|Phil Smith||Hoshin, Data Hoshin, Studio Hoshin, Wilmslow Road, Manchester, M146HZ PT Multi-Interdana, Jl. Gonseng Raya No. 43, Jakarta 13770, Indonesia|
Alan Greenspan, the then Chairman of the US Federal Reserve, was reported in 1997 to have studied men’s underwear sales, to provide an early warning for recession in the US economy. Since then many economics editors have written about men’s underwear sales and a Men’s Underwear Index, to support their views on the future direction of the economy; and the OECD use a basket of indicators to forecast the world economy (OECD, 2008). This paper explores the theory and its empirical robustness for 57 countries. There is some limited statistical evidence that sales of men’s underwear might be an indicator of the US economy, or more precisely of looming recession. But the relationship is far from clear; therefore as an indicator it should be approached with extreme caution. Certainly more detailed and robust investigation is required. Looking across a further 56 counties, men’s underwear sales appear to be unrelated to the economy as a whole, seeming to behave as a basic commodity. However, for Armenia, Ecuador and Kuwait, there may be some validity in understanding the relationship further.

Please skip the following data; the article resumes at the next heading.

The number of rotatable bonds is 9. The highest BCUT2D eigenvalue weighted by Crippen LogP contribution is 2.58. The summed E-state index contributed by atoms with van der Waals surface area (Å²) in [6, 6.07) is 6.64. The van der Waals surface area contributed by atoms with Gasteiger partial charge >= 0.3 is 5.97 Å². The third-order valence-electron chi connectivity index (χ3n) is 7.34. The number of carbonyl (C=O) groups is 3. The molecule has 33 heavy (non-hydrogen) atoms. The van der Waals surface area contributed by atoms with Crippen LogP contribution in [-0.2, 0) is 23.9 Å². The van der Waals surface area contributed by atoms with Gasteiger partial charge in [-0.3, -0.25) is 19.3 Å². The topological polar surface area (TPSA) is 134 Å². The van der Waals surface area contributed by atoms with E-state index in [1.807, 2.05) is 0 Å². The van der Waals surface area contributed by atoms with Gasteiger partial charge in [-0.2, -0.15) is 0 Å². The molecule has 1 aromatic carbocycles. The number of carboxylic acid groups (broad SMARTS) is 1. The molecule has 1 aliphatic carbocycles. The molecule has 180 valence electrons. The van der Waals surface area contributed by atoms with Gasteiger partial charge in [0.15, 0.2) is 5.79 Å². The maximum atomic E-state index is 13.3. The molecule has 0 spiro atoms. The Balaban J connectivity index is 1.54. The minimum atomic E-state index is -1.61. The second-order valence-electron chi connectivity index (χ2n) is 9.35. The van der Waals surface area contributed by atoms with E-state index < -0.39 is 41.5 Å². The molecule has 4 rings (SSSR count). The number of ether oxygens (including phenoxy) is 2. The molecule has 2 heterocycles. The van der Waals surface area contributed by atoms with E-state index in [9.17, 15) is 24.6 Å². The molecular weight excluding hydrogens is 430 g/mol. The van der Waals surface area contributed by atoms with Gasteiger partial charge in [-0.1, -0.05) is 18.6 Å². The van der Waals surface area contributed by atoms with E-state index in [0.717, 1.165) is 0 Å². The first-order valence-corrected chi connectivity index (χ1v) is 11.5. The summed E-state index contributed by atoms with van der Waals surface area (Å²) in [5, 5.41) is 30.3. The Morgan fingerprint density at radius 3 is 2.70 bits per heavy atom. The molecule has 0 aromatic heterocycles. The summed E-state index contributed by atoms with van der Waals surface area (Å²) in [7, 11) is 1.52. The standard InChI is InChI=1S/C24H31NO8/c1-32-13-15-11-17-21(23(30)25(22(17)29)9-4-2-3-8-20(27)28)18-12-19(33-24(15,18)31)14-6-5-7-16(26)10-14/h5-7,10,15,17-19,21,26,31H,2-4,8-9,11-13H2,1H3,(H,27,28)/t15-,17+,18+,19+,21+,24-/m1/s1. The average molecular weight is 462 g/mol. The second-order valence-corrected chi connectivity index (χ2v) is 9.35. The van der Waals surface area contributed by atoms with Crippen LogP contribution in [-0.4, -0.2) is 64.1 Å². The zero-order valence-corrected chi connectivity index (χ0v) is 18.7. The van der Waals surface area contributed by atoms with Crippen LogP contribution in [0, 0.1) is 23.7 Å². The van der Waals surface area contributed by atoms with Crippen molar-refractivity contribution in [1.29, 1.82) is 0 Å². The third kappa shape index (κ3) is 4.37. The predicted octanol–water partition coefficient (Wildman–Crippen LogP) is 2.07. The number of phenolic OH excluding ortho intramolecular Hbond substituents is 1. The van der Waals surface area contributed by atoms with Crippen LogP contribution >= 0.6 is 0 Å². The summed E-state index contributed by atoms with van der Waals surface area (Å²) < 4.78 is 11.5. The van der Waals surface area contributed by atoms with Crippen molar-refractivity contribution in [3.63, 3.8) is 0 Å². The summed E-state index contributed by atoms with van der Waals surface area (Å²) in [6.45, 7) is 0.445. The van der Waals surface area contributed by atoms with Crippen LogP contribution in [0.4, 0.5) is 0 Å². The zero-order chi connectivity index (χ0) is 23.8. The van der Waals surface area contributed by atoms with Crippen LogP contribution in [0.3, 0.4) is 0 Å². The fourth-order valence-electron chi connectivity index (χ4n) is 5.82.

Apparel consumption, Economic forecasting, Men’s underwear index, Recession, World economy
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